Energy Innovation – part 1

Today is the first article where I explore the energy industry in a context that is relevant to this blog. It’s taken me a while to get to this point simply because I wasn’t quite sure how best to begin tackling the subject. It has been terribly tempting to write and ramble about oil price or rant in an entirely unproductive manner. So I hope today I fulfil the brief!

Historically the oil price has hit depressing lows as much as it has hit record highs. The last two years have seen sustained low prices. I assume many of my readers understand the issues surrounding why and it’s not something I want to dwell on. What is important to note is how this oil price recession feels different’. Indeed this is something I’ve discussed at length with colleagues before leaving Shell. Though we may see prices rise in the short term due to the the lack of investment over the past few years, it has given pause to think and rationalise how the energy industry will look and shape over the coming decades.

There are many external factors that are driving and influencing the energy industry. This article will explore these factors and also why we need to innovate smartly. Innovation may not be a choice but a necessity for some companies to survive.

I’ll start off with the most topical issue that could drive behaviour – climate change. Last year the Paris agreement came into force. I’ve copied the main 3 point below for completeness:

“(a) Holding the increase in the global average temperature to well below 2 °C above pre-industrial levels and to pursue efforts to limit the temperature increase to 1.5 °C above pre-industrial levels, recognizing that this would significantly reduce the risks and impacts of climate change;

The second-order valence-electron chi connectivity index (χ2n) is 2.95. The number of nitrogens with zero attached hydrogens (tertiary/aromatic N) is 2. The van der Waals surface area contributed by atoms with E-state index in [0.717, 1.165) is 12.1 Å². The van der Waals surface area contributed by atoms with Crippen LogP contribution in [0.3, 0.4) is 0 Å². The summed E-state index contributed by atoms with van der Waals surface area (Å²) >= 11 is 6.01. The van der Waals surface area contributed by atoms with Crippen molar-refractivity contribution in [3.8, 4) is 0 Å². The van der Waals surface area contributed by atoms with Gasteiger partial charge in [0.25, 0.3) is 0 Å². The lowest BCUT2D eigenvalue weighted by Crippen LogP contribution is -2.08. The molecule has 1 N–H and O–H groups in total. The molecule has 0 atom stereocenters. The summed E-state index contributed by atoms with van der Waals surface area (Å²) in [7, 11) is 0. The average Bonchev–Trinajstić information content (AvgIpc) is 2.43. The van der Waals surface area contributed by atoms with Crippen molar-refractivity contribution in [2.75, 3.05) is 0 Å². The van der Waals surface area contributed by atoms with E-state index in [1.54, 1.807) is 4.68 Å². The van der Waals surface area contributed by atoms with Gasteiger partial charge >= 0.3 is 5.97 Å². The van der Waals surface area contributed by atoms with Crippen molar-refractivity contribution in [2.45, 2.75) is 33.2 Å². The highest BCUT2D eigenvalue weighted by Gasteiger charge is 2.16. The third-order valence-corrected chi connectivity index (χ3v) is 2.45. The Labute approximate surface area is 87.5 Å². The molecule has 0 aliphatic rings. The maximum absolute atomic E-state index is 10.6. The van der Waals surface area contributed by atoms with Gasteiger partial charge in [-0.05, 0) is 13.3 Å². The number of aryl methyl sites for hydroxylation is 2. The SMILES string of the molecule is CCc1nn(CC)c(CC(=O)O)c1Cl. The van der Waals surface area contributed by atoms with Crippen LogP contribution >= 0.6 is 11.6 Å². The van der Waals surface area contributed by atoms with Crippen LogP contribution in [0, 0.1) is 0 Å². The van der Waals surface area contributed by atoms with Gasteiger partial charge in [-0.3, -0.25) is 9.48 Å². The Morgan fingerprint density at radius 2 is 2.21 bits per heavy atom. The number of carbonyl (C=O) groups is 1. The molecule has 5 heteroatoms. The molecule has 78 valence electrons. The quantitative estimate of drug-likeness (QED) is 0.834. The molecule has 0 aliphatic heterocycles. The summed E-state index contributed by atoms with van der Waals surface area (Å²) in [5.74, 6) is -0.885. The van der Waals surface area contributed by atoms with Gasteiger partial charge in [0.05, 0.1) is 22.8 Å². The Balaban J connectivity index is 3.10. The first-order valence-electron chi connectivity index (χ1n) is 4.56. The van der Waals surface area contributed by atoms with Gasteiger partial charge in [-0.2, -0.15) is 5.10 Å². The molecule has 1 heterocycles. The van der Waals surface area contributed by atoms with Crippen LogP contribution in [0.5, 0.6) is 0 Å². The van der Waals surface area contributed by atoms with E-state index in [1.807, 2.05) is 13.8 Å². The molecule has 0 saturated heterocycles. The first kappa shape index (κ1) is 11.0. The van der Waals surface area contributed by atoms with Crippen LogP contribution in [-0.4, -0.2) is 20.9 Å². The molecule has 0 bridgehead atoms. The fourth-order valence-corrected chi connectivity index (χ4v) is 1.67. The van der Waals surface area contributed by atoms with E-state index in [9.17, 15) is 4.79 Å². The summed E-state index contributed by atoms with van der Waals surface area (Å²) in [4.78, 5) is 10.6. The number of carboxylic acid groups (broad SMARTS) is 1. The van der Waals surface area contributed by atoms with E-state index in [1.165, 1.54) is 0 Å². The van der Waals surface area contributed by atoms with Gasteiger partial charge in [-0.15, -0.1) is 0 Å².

(b) Increasing the ability to adapt to the adverse impacts of climate change and foster climate resilience and low greenhouse gas emissions development, in a manner that does not threaten food production;

(c) Making finance flows consistent with a pathway towards low greenhouse gas emissions and climate-resilient development.”

To put the numbers into perspective, The International Energy Agency reckons we would need peak oil to be in 2020 (93m bbls/day) to stay under the 2°C target. 2020 is only 3 years away and there is an inherent mismatch in priorities between needing to meet this target and supply and demand. Left to market forces peak oil is still 5-15 years off at least.

It doesn’t matter which way you slice it, 2°C looks very hard to achieve. And there will be pressures from all sides to try and kill it. There have been some commendable actions. For instance the SEC has been investigating Exxon as to whether they evaluate their reserves on any potential climate regulations (probably a bit heavy handed as we don’t even know what sort of regulation would be put in place…). We also have activist shareholders holding oil majors to account to disclose their strategies with these new climate limits. Conversely we could just tear up the whole thing and let President Trump ‘help’ in abolishing the targets to incentivise US based companies to produce more!

Having this target should be a spur for innovation. We have seen some of the oil majors spending cash to grow in renewable technologies, but I get the sense there is a lack of vision on their part as to what they believe the energy mix will look like in the future. We also must remember these large companies deal with high risk-high return capital projects. It is unclear how the economic return on renewables will look like – it may not fit in their mode of working. Therefore It is dangerous to rely on these traditional oil and gas companies to be the ones leading the way.

We are likely to need some savvy out of the box thinking as well as a paradigm shift in how we use and rely on energy. Today we’ve set the scene, next time we’ll delve further into how we go about this.

J

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